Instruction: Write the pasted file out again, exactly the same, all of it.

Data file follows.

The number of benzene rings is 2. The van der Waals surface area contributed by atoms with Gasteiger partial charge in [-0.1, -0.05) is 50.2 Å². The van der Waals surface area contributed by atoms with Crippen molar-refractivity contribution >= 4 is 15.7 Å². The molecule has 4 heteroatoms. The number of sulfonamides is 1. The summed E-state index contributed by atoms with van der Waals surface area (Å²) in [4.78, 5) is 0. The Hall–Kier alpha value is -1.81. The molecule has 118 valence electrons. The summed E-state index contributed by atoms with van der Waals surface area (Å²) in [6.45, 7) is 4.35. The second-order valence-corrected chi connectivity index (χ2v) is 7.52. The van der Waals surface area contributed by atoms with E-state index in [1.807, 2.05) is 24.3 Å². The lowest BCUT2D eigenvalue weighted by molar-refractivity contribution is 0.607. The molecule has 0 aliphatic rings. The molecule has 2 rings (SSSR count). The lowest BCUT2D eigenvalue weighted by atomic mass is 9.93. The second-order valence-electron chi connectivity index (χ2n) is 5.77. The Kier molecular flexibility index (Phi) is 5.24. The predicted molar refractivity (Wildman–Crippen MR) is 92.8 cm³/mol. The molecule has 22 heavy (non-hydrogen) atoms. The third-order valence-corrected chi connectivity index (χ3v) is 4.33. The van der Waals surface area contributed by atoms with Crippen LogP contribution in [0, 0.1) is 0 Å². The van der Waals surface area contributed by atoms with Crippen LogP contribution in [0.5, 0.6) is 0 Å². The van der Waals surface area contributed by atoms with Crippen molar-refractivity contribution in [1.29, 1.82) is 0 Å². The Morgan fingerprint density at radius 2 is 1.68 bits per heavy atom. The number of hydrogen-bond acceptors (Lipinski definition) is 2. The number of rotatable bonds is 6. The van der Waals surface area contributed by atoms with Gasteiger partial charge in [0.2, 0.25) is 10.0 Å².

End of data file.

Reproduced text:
The number of benzene rings is 2. The van der Waals surface area contributed by atoms with Gasteiger partial charge in [-0.1, -0.05) is 50.2 Å². The van der Waals surface area contributed by atoms with Crippen molar-refractivity contribution >= 4 is 15.7 Å². The molecule has 4 heteroatoms. The number of sulfonamides is 1. The summed E-state index contributed by atoms with van der Waals surface area (Å²) in [4.78, 5) is 0. The Hall–Kier alpha value is -1.81. The molecule has 118 valence electrons. The summed E-state index contributed by atoms with van der Waals surface area (Å²) in [6.45, 7) is 4.35. The second-order valence-corrected chi connectivity index (χ2v) is 7.52. The van der Waals surface area contributed by atoms with E-state index in [1.807, 2.05) is 24.3 Å². The lowest BCUT2D eigenvalue weighted by molar-refractivity contribution is 0.607. The molecule has 0 aliphatic rings. The molecule has 2 rings (SSSR count). The lowest BCUT2D eigenvalue weighted by atomic mass is 9.93. The second-order valence-electron chi connectivity index (χ2n) is 5.77. The Kier molecular flexibility index (Phi) is 5.24. The predicted molar refractivity (Wildman–Crippen MR) is 92.8 cm³/mol. The molecule has 22 heavy (non-hydrogen) atoms. The third-order valence-corrected chi connectivity index (χ3v) is 4.33. The van der Waals surface area contributed by atoms with Crippen LogP contribution in [0, 0.1) is 0 Å². The van der Waals surface area contributed by atoms with Crippen LogP contribution in [0.5, 0.6) is 0 Å². The van der Waals surface area contributed by atoms with Crippen molar-refractivity contribution in [1.29, 1.82) is 0 Å². The Morgan fingerprint density at radius 2 is 1.68 bits per heavy atom. The number of hydrogen-bond acceptors (Lipinski definition) is 2. The number of rotatable bonds is 6. The van der Waals surface area contributed by atoms with Gasteiger partial charge in [0.2, 0.25) is 10.0 Å².